June 10, 2019 at 3:58 am #38109
I have some questions about transmission for mother to child and mother to child in birth
I have a 2 year old. Hsv2 contracted after she was born a year ago. I went swimming with her last week. We was both naked in the changing room. I was putting my top on. She climbed on my lap and her bottom touch my upper vagina. Day after I had a ob can I have passed this onto her? I’m worried sick
I’ve been reading from support groups on fb that you can pass hsv2 to your children if you get this on your hands? A case where a lady had hsv2 and then got whitlow and passed onto her daughter when changing nappy
Can I pass hsv2 onto my child if I touch myself and then touch her?
Can I get hsv2 on my hands and become infected on my hands or other part of my body after touching myself?
We are planning a second child
I’m worried I will pass onto my unborn I. Labour. What the best way to prevent those c section and antivirals at 36 week? I’m worried incase I go into labour and have ob internatlly.
I have read cases where hsv attacked baby in the womb. Am I really safe to have another child? That’s in the uk too!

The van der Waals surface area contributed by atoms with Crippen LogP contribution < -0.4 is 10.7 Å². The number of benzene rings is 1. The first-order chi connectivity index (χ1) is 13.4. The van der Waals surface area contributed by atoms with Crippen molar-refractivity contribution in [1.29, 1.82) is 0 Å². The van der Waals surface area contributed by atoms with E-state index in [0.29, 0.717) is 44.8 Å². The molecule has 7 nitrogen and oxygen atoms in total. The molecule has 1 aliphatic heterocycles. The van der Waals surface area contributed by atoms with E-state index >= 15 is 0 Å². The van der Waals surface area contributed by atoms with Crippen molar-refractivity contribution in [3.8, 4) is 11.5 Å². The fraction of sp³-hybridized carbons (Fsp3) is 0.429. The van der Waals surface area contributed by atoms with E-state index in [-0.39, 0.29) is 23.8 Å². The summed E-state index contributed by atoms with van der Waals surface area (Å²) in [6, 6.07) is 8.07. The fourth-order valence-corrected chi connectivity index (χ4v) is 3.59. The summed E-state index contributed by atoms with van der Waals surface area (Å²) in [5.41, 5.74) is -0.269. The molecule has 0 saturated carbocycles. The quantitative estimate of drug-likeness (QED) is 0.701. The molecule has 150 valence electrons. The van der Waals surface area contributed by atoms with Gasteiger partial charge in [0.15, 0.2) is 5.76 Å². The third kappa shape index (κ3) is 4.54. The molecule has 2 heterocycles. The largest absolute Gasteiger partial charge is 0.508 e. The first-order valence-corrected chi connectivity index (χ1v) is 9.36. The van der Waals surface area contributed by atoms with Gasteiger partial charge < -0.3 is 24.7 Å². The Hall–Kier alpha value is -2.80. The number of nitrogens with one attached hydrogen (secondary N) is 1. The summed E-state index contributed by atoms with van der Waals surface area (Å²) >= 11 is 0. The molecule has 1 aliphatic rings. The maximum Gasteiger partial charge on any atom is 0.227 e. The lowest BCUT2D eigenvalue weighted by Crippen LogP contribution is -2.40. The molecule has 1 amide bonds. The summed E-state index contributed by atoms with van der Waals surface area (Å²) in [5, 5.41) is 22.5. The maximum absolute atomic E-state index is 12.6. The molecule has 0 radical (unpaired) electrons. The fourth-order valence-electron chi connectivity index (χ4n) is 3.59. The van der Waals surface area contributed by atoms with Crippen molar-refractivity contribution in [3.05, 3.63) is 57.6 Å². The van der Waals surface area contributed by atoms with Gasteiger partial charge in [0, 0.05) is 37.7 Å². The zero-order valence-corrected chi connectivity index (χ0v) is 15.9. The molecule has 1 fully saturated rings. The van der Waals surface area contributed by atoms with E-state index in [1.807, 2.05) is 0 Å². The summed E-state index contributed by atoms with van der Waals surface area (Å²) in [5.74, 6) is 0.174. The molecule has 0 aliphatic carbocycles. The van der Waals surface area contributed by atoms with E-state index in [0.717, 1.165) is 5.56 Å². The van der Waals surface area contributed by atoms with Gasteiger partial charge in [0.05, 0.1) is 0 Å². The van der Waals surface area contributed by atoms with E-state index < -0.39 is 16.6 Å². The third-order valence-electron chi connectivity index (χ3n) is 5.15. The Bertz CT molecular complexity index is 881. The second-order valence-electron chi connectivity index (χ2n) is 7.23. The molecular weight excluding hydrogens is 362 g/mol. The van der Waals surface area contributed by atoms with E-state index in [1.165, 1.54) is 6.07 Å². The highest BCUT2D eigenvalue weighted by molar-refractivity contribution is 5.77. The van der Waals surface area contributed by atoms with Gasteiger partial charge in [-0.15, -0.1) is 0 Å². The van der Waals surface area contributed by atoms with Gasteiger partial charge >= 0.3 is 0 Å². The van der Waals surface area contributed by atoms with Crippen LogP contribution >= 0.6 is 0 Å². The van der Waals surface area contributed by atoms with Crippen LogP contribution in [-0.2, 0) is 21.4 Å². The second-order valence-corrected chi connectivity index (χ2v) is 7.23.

What’s the percentage of passing this to my child if I have c section?
Could I pass this to my child in the womb?
So scared please help
June 12, 2019 at 7:12 pm #38200
NO! There is no risk to your child from the situation that you describe. Once you have HSV 2 genitally it is extremely unlikely that you would then transfer the virus to your hands and get whitlow. And the story of the woman who had HSV 2 genitally and the got it on her hands and got whitlow and then transferred it to her baby while changing a diaper? REALLY? Sorry, not buying it. What kind of person (mother) would actually change a child’s diaper with known whitlow on her hands and not cover it with something? Please be aware that some people post things on the internet to scare people, angry that they got infected and determined to make other’s pay. I’m not saying I’m certain about THIS person, but really? I do not believe it.
While it is possible for a baby to become infected in utero, only about 3-5% of neonatal herpes happens that way. Neonatal herpes is not common by the way but it does happen. The far most common way for this to happen is for a woman who has brand new infection and may not know it in the third trimester who has a vaginal delivery and infects her child. She has no antibody so cannot pass it to her child before delivery. In your situation, you have lots of antibody and will pass to a baby during late pregnancy.
Women who already have herpes have less than a 1% chance of passing it to a baby with a vaginal delivery, far less than that with a c-section
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